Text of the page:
A long-anticipated plan for Fair Bluff’s recovery in the wake of flooding after Hurricane Matthew in 2016 was presented to the Fair Bluff board of commissioners, but the plan contained no specific proposals and a lot of general theoretical language, much to the surprise of many in attendance.
Lincoln Walther, an urban planner retained by the N.C. Hurricane Matthew Disaster Recovery and Resilience Initiative (HMDRRI) to help come up with a plan, spent nearly an hour making his proposal to commissioners and members of the public Tuesday night but offered little in the way of specifics.
No members of the board of commissioners would speak on the record after the meeting. Town Consultant Al Leonard had hoped to hear proposals the town could take to the General Assembly to seek funds for implementation. Some of the elected officials present said that Walther’s presentation contained no new ideas, and that they had heard most of the proposals before.
The proposal was a draft, however, and it is expected to be refined and expanded at a later date yet to be announced.
“This plan is a roadmap,” Walther told commissioners, “but it can become a blueprint.”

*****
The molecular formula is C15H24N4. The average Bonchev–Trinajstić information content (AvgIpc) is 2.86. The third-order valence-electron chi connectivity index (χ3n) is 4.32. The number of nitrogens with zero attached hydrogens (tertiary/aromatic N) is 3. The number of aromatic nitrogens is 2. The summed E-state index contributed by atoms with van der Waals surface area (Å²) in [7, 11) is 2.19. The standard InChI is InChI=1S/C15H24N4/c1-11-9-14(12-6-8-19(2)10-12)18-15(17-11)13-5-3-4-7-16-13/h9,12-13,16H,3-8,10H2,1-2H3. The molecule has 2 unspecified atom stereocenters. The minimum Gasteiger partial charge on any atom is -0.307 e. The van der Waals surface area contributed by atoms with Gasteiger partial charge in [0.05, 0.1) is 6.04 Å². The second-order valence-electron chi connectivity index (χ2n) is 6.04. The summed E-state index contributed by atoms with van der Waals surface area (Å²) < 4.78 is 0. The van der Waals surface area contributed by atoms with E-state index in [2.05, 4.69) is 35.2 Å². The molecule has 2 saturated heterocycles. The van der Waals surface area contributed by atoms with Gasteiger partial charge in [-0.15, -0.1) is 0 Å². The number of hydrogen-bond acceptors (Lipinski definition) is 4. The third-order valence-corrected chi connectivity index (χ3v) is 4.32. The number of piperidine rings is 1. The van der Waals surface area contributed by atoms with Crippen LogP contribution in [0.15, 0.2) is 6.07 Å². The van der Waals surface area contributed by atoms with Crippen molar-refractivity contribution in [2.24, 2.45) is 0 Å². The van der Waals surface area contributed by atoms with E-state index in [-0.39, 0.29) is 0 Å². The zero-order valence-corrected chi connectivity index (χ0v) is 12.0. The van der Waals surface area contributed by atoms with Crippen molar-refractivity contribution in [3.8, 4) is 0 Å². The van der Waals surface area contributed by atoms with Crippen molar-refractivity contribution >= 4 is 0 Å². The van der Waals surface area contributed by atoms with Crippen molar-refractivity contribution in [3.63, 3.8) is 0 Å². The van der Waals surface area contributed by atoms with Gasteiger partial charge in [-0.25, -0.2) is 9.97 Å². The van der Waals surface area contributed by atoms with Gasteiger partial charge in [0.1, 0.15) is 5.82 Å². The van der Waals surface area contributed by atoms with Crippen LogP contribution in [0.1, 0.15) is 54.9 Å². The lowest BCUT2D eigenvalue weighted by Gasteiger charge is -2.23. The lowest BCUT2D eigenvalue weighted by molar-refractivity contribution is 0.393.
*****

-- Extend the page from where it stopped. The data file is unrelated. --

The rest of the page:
Walther’s proposal included addressing infrastructure, public facilities, housing, health, the environment, land use, finance, economic development and work force development.
It looked at existing community settings and assets, as well as issues. Funding implementation was not included but is expected to be a part of a final draft.
In other business, commissioners agreed to apply for a $750,000 Community Development Block Grant for acquisition, clearance, disposition, relocation, reconstruction and rehabilitation of homes and sewer infrastructure damaged by Hurricane Matthew, reappointed three members of the planning board, agreed to defer action on acquiring new Christmas decorations until the board of directors of the Greater Fair Bluff Chamber of Commerce can decide how much support they can give to the project and received their annual audit report from CPA Wade Greene. Details of that audit will be reported in a future edition of the newspaper.
Commissioners also heard from resident Martha Bromell that residents were not given adequate notice of street closings and repairs in connection with new sewer lines and that residents were unnecessarily inconvenienced as a result. Mayor Billy Hammond, a neighbor of Bromell’s, didn’t disagree. Kathy Ashley, attending the meeting as president of the chamber of commerce but also representing Frank Horne Construction, which contracted for the sewer project, agreed to meet with Bromell to address any outstanding concerns.